WyoTech, a Wyoming trade school, is encouraging skilled trades professionals to consider becoming teachers to help fill the ongoing talent gap.
“The demand in the trade industry is growing, as is the number of technicians who are reaching retirement age,” said Kyle Morris, WyoTech’s president. “And there is a dire need for the current generation of technicians and teachers to pass their knowledge and passion to the next generation so we can keep the trades — and therefore the country — up and running.”
According to the U.S. Bureau of Labor Statistics, there will be approximately 14,800 openings for technical education teachers annually for the next decade to replace retiring or outgoing teachers.
Separately, TechForce has said that 110,000 additional auto collision technicians will be needed through 2027.
WyoTech said that while the industry is aware of its efforts to support the next generation of technicians, the need for mentors and teachers is less known.
“There’s a huge need for teachers across the board. I can see it in our programs, and I can see it in other programs across the country,” said Tyler Mead, a WyoTech diesel instructor.
“There’s lots of reasons to teach, and I often feel like I get way more enjoyment out of teaching than I do when I’m actually working on equipment. I get more reward out of it than I ever did ‘mechanicing.’ To see the progression and development of the students is out of this world.”
Repairer Driven News has previously reported on the challenges trade schools have had recruiting instructors.
In April, Laura Garcia-Moreyra, an automotive technology instructor at Northern Virginia Community College (NVCC) said the college had been trying to recruit collision repair instructors for months, with little luck. One listing posted in January received just one external application.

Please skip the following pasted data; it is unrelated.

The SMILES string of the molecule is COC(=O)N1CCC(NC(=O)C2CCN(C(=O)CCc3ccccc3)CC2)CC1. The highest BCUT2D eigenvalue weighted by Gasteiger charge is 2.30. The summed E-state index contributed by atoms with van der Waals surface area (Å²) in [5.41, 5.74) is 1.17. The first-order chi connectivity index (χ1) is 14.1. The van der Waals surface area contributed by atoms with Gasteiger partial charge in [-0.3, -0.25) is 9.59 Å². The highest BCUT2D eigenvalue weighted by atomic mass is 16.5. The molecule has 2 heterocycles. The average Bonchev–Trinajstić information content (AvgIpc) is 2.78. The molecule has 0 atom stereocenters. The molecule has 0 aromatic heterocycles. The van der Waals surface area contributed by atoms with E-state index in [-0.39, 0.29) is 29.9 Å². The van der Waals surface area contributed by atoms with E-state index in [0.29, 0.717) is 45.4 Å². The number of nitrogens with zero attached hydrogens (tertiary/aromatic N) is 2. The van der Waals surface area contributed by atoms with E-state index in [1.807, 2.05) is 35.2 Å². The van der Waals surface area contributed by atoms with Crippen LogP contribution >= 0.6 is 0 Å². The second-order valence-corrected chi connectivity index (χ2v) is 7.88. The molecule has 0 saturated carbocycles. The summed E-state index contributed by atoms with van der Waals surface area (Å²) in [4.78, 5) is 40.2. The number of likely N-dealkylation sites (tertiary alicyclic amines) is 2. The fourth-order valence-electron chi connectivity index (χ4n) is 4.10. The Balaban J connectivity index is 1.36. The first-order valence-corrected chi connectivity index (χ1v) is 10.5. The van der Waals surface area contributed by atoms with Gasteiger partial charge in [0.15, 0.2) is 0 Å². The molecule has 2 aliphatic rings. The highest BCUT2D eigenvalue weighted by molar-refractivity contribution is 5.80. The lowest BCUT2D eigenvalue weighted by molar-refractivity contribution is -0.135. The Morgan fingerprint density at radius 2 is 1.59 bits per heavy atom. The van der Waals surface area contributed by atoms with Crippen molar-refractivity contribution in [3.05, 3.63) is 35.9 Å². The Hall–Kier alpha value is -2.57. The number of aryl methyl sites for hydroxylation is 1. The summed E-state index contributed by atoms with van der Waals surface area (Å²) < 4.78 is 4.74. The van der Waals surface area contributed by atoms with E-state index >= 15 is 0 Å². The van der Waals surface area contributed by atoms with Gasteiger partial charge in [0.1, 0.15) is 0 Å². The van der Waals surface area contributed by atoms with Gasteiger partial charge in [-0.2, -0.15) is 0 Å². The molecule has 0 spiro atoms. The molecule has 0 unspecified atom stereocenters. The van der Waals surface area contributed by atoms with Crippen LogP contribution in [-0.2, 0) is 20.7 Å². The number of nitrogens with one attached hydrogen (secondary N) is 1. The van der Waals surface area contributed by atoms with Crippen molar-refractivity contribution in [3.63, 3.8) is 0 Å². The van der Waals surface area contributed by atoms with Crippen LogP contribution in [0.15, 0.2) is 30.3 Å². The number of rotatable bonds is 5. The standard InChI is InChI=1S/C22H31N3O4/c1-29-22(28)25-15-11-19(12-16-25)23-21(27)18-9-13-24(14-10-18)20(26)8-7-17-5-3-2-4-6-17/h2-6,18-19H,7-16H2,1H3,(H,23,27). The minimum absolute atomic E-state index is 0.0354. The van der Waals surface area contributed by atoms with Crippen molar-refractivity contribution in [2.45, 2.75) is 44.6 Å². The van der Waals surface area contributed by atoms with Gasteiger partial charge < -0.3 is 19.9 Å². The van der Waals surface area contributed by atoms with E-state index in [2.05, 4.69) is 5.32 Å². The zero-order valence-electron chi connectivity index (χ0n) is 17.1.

Garcia-Moreyra told RDN at the time that the shortage was caused by a “lack of qualified techs in the field [and] pay that is less than what a top tech in the field will earn.” She added the roles require a variety of office and people skills.
“All topics have vacancies, even our entry-level safety class,” she said, adding people are discouraged from applying because it’s “too far to drive, not enough pay and [candidates] don’t want to do associated administration work.”
Also in April, Laura Lozano, of Contra Costa College, said her employer has been struggling to fill instructor roles for years.
Lozano, a former technician who graduated from Contra Costa College, said she has found it gratifying to train the next generation of students and encouraged others in the field to give it a try.
“There’s a huge reward in working with the students,” she told RDN. “There’s a huge reward in contributing to the skill development that goes out into the industry.”
WyoTech said its teachers have experienced similar satisfaction from helping students develop and launch successful, well-paying careers.
“Working with one’s hands to build or repair is rewarding for many that do it, and that usually translates to personal happiness and contentment,” said Charles McDonald, a WyoTech trim and upholstery instructor. “I would suggest to anyone considering a teaching role to think about the impact they can have on someone’s life. It’s a good feeling to have a student reach out to you years later to thank you for impacting their life in a positive way.”
WyoTech is asking anyone interested in teaching for its students to visit its website for more information.
Featured image courtesy of Ridofranz/iStock